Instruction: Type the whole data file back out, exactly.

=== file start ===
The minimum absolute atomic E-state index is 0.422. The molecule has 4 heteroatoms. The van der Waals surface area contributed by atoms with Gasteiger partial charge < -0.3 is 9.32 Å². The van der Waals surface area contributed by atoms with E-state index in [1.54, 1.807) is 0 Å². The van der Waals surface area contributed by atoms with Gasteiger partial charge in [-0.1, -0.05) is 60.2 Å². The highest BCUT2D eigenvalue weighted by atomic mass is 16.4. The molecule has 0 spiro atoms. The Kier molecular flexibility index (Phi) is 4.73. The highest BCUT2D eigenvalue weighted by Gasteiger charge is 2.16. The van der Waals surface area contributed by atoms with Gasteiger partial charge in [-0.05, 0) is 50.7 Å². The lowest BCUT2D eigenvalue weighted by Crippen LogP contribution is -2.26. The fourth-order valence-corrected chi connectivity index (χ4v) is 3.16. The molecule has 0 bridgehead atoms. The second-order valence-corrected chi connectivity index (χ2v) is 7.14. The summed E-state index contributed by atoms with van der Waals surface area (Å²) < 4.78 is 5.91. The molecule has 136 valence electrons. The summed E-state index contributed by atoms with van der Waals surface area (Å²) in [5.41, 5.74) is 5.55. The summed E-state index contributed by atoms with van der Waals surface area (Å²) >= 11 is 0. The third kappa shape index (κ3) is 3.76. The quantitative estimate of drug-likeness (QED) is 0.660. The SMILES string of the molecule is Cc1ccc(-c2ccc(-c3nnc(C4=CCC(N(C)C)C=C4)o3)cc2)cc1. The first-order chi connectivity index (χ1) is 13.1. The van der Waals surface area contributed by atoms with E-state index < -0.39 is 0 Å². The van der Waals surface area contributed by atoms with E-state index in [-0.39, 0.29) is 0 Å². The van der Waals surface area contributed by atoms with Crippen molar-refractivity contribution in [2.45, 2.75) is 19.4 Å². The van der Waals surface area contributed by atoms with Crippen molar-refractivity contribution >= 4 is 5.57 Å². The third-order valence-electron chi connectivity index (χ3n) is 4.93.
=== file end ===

The minimum absolute atomic E-state index is 0.422. The molecule has 4 heteroatoms. The van der Waals surface area contributed by atoms with Gasteiger partial charge < -0.3 is 9.32 Å². The van der Waals surface area contributed by atoms with E-state index in [1.54, 1.807) is 0 Å². The van der Waals surface area contributed by atoms with Gasteiger partial charge in [-0.1, -0.05) is 60.2 Å². The highest BCUT2D eigenvalue weighted by atomic mass is 16.4. The molecule has 0 spiro atoms. The Kier molecular flexibility index (Phi) is 4.73. The highest BCUT2D eigenvalue weighted by Gasteiger charge is 2.16. The van der Waals surface area contributed by atoms with Gasteiger partial charge in [-0.05, 0) is 50.7 Å². The lowest BCUT2D eigenvalue weighted by Crippen LogP contribution is -2.26. The fourth-order valence-corrected chi connectivity index (χ4v) is 3.16. The molecule has 0 bridgehead atoms. The second-order valence-corrected chi connectivity index (χ2v) is 7.14. The summed E-state index contributed by atoms with van der Waals surface area (Å²) < 4.78 is 5.91. The molecule has 136 valence electrons. The summed E-state index contributed by atoms with van der Waals surface area (Å²) in [5.41, 5.74) is 5.55. The summed E-state index contributed by atoms with van der Waals surface area (Å²) >= 11 is 0. The third kappa shape index (κ3) is 3.76. The quantitative estimate of drug-likeness (QED) is 0.660. The SMILES string of the molecule is Cc1ccc(-c2ccc(-c3nnc(C4=CCC(N(C)C)C=C4)o3)cc2)cc1. The first-order chi connectivity index (χ1) is 13.1. The van der Waals surface area contributed by atoms with E-state index < -0.39 is 0 Å². The van der Waals surface area contributed by atoms with E-state index in [-0.39, 0.29) is 0 Å². The van der Waals surface area contributed by atoms with Crippen molar-refractivity contribution in [2.45, 2.75) is 19.4 Å². The van der Waals surface area contributed by atoms with Crippen molar-refractivity contribution >= 4 is 5.57 Å². The third-order valence-electron chi connectivity index (χ3n) is 4.93.